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Actions of ultraviolet light on cellular structures

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Solar radiation is the primary source of human exposure to ultraviolet (UV) radiation. Overexposure without suitable protection (i.e., sunscreen and clothing) has been implicated in mutagenesis and the onset of skin cancer. These effects are believed to be initiated by UV-mediated cellular damage, with proteins and DNA as primary targets due to a combination of their UV absorption characteristics and their abundance in cells. UV radiation can mediate damage via two different mechanisms: (a) direct absorption of the incident light by the cellular components, resulting in excited state formation and subsequent chemical reaction, and (b) photosensitization mechanisms, where the light is absorbed by endogenous (or exogenous) sensitizers that are excited to their triplet states. The excited photosensitizers can induce cellular damage by two mechanisms: (a) electron transfer and hydrogen abstraction processes to yield free radicals (Type I); or (b) energy transfer with O2 to yield the reactive excited state, singlet oxygen (Type II). Direct UV absorption by DNA leads to dimers of nucleic acid bases including cyclobutane pyrimidine species and pyrimidine (6-4) pyrimidone compounds, together with their Dewar isomers. These three classes of dimers are implicated in the mutagenicity of UV radiation, which is typified by a high level of CC-->TT and C-->T transversions. Single base modifications can also occur via sensitized reactions including Type 1 and Type II processes. The main DNA product generated by (1)O2 is 8-oxo-Gua; this is a common lesion in DNA and is formed by a range of other oxidants in addition to UV. The majority of UV-induced protein damage appears to be mediated by (1)O2, which reacts preferentially with Trp, His, Tyr, Met, Cys and cystine side chains. Direct photo-oxidation reactions (particularly with short-wavelength UV) and radicals can also be formed via triplet excited states of some of these side chains. The initial products of (1)O2-mediated reactions are endoperoxides with the aromatic residues, and zwitterions with the sulfur-containing residues. These intermediates undergo a variety of further reactions, which can result in radical formation and ring-opening reactions; these result in significant yields of protein cross-links and aggregates, but little protein fragmentation. This review discusses the formation of these UV-induced modifications and their downstream consequences with particular reference to mutagenesis and alterations in protein structure and function.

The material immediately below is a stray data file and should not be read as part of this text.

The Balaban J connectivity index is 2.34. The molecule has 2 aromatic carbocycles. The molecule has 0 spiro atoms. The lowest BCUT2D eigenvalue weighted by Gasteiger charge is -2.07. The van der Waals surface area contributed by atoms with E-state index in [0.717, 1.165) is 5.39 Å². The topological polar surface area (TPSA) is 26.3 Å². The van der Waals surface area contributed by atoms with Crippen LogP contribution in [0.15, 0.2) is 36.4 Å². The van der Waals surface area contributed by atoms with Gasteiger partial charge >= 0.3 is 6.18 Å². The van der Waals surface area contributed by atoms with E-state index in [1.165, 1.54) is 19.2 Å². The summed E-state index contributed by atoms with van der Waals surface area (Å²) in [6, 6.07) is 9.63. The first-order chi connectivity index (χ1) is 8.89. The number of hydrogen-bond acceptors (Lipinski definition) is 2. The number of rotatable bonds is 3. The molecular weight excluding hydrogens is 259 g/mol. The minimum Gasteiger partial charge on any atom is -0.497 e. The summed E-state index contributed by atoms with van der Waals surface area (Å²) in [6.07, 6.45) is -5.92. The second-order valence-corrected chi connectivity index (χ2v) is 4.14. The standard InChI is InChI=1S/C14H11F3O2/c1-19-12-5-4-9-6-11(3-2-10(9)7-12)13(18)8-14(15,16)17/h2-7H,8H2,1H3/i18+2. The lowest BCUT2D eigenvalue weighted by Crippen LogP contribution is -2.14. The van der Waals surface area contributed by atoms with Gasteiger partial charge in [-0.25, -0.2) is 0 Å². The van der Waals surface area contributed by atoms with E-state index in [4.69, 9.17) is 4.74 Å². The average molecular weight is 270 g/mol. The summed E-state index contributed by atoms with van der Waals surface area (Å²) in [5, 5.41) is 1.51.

OriginalsprogEngelsk
BogserieE X S
Udgave nummer96
Sider (fra-til)131-57
Antal sider27
ISSN1023-294X
StatusUdgivet - 2006
Eksternt udgivetJa

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